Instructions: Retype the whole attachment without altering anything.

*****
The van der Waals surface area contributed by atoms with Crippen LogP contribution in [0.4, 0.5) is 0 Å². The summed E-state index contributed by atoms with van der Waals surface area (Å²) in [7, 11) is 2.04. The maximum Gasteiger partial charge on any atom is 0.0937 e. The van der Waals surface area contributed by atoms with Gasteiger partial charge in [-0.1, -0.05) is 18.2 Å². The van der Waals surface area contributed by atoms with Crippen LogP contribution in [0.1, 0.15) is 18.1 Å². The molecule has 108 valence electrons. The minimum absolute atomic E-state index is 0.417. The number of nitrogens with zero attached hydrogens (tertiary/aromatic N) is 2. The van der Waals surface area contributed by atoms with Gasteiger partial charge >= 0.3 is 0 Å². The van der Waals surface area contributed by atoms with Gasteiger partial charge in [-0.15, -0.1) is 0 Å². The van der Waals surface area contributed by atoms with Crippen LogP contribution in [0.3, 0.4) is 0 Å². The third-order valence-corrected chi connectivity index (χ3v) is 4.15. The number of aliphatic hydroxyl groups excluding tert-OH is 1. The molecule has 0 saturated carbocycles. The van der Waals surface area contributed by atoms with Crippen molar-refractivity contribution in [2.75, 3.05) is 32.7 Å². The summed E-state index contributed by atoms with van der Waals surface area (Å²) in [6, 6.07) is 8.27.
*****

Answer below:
The van der Waals surface area contributed by atoms with Crippen LogP contribution in [0.4, 0.5) is 0 Å². The summed E-state index contributed by atoms with van der Waals surface area (Å²) in [7, 11) is 2.04. The maximum Gasteiger partial charge on any atom is 0.0937 e. The van der Waals surface area contributed by atoms with Gasteiger partial charge in [-0.1, -0.05) is 18.2 Å². The van der Waals surface area contributed by atoms with Crippen LogP contribution in [0.1, 0.15) is 18.1 Å². The molecule has 108 valence electrons. The minimum absolute atomic E-state index is 0.417. The number of nitrogens with zero attached hydrogens (tertiary/aromatic N) is 2. The van der Waals surface area contributed by atoms with Gasteiger partial charge >= 0.3 is 0 Å². The van der Waals surface area contributed by atoms with Gasteiger partial charge in [-0.15, -0.1) is 0 Å². The van der Waals surface area contributed by atoms with Crippen LogP contribution in [0.3, 0.4) is 0 Å². The third-order valence-corrected chi connectivity index (χ3v) is 4.15. The number of aliphatic hydroxyl groups excluding tert-OH is 1. The molecule has 0 saturated carbocycles. The van der Waals surface area contributed by atoms with Crippen molar-refractivity contribution in [2.75, 3.05) is 32.7 Å². The summed E-state index contributed by atoms with van der Waals surface area (Å²) in [6, 6.07) is 8.27.